democratic dilemma

Post photo: Election documents | © Pixabay

Just a few years ago it was no problem at all for a democrat to live up to his passive right to vote, because in the Bonn Republic appropriate parties had been established that could make an appropriate offer for almost every democratic conviction.

The followers of a Christian but non-denominational conservatism found in the Christian Democratic Union of Germany (CDU) their representative. That the CDU allowed it and a splinter group, namely the Christian Social Union in Bavaria (Christian Social Union), released space, was only initially crowned with success, and to this day has not only become a burden, but also a real threat to the CDU.

In recent decades, the CSU has strayed so far from its original principles that it has become a gathering place for right-wing nationalist circles, which are now also beginning to spread into the CDU as a “union of values”.

The Free Democratic Party (FDP) as a political home.

The third political force came the Social Democratic Party of Germany (SPD) returned and, having renounced socialism, found a strong and committed following throughout the population.

Unfortunately, it was not possible for all three democratic parties from the start to keep themselves free from former National Socialists, because in their efforts to become a “people's party” as far as possible, all three also opened up very widely to the political fringes.

These three parties made this mistake again after 1989, easily accepting former Stalinists, communists and genuine socialists into their ranks.

In doing so, everyone succumbed to the mistaken belief that they could “suck” totalitarians into democrats within their own party structure. However, the parties only succeeded, and more or less well, in minimizing the appearance of radical parties by repeatedly serving their own “fringes” accordingly.

The CDU was very happy to assign this task to the CSU, which also very quickly felt comfortable in this role.

The really interesting thing, however, was that in the Bonn Republic it was not liberalism and conservatism that crystallized as opposite poles, but rather that social democracy became the opposite pole of conservatism, which was probably more due to the citizens' striving for harmony after living through a "thousand-year" dictatorship. The problem with this is that both parties were too similar in their political ideologies from the start and they could only achieve distinctions that the voters could represent through their respective fringes.

The first to fall victim to this problem were the liberals, who never really succeeded in re-establishing liberalism in Germany. Probably the last liberal thinker Ralph Dahrendorf, addressed this very early on in his conflict theory, in which he promoted conflict in democratic disputes in order to ultimately be able to keep democracy alive as a whole. Probably due to a lack of qualified personnel, although this situation has continued to deteriorate to this day, by the end of the Bonn Republic the parties were no longer able to transport their own ideas and content and to contrast them with those of the other parties to deliver.

The Bonn Republic had thus changed into a feel-good democracy that spared the citizens in general and the party members in particular any conflictual disputes or even drastic and momentous decisions, whereby this supposedly successful model was also continued in the Berlin Republic.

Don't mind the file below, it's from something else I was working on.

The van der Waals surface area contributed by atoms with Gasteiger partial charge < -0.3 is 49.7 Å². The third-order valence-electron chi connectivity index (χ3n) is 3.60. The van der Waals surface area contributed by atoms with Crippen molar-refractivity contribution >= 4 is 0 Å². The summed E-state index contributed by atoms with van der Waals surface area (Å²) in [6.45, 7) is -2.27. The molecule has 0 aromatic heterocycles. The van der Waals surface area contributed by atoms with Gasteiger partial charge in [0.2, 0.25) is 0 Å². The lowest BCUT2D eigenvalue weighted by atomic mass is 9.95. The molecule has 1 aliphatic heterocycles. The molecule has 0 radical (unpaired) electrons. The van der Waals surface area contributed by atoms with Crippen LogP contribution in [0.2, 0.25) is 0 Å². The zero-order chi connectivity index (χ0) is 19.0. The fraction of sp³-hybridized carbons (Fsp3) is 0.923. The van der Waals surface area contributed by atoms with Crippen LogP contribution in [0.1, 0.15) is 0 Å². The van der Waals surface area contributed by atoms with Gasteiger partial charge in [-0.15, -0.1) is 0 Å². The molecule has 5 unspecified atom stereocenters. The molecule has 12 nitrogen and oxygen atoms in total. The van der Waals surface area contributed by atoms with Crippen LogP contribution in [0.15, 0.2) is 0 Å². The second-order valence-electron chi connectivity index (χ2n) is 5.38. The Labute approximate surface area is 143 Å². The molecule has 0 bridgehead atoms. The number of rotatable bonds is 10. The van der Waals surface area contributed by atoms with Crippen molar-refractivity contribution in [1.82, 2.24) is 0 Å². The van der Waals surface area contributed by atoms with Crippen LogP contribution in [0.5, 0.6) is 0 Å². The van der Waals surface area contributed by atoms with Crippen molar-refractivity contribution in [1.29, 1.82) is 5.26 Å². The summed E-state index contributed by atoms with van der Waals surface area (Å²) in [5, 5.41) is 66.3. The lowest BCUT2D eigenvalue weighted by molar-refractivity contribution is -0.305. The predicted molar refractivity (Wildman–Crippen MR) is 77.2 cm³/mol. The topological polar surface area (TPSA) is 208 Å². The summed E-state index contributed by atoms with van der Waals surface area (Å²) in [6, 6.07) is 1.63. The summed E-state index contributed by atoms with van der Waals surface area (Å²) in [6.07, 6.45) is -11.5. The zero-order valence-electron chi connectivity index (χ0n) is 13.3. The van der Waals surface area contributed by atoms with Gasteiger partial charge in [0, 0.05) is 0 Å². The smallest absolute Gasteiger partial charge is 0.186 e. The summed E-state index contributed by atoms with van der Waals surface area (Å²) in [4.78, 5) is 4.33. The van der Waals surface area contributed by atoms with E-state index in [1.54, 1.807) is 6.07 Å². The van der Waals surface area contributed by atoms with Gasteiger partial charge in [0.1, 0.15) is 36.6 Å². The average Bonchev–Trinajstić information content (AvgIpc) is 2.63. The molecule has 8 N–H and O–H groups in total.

This ultimately and quite logically led to more and more Politicianswho shine with their hair rather than their brains.

This also led to the fact that the voters distanced themselves more and more from their right to vote and even today it is difficult to lure them to the polls.

However, this also led to a “affected party”, which does not know its own content and only uses the ideas and content of the three aforementioned parties, depending on the mood of the population, succeeded in joining the Berlin Republic now to establish the voters as the fourth force.

What is interesting is that this "party" deliberately made use of the democratic fringes just to become the "people's party" itself as quickly as possible.

All of this leads to the fact that one can recognize two serious problems in our democracy:

First, the parties have not "rounded" their fringes but their base and electorate.

Secondly, it is now the case that political conflicts are not being carried out productively within democratic parties, but that the political fringes and their new representatives are questioning our feel-good democracy as a whole.

The democratic dilemma here is that the citizens and voters now have to settle this conflict themselves with the representatives of totalitarian ideas.

Of course, this would be the primary task of parties and their representatives, but who should do this?

Please name five politicians who live social democracy and can also make us citizens understand them.

Please name five politicians who live Christian conservatism and can also make it understandable to us citizens.

Please name five politicians who live liberalism and can make it understandable to us citizens.

I claim that if we get at least these 15 politicians together, the start would already be made to establish a defensive democracy in our country that marginalizes the respective political fringes again and also faces all social and non-man-made challenges.

There really is a lot to do; do we tackle it too?!

"Do you have the slightest idea what moral and ethical dilemma is?"

Jack Nicholson as Jack Torrance in The Shining (1980)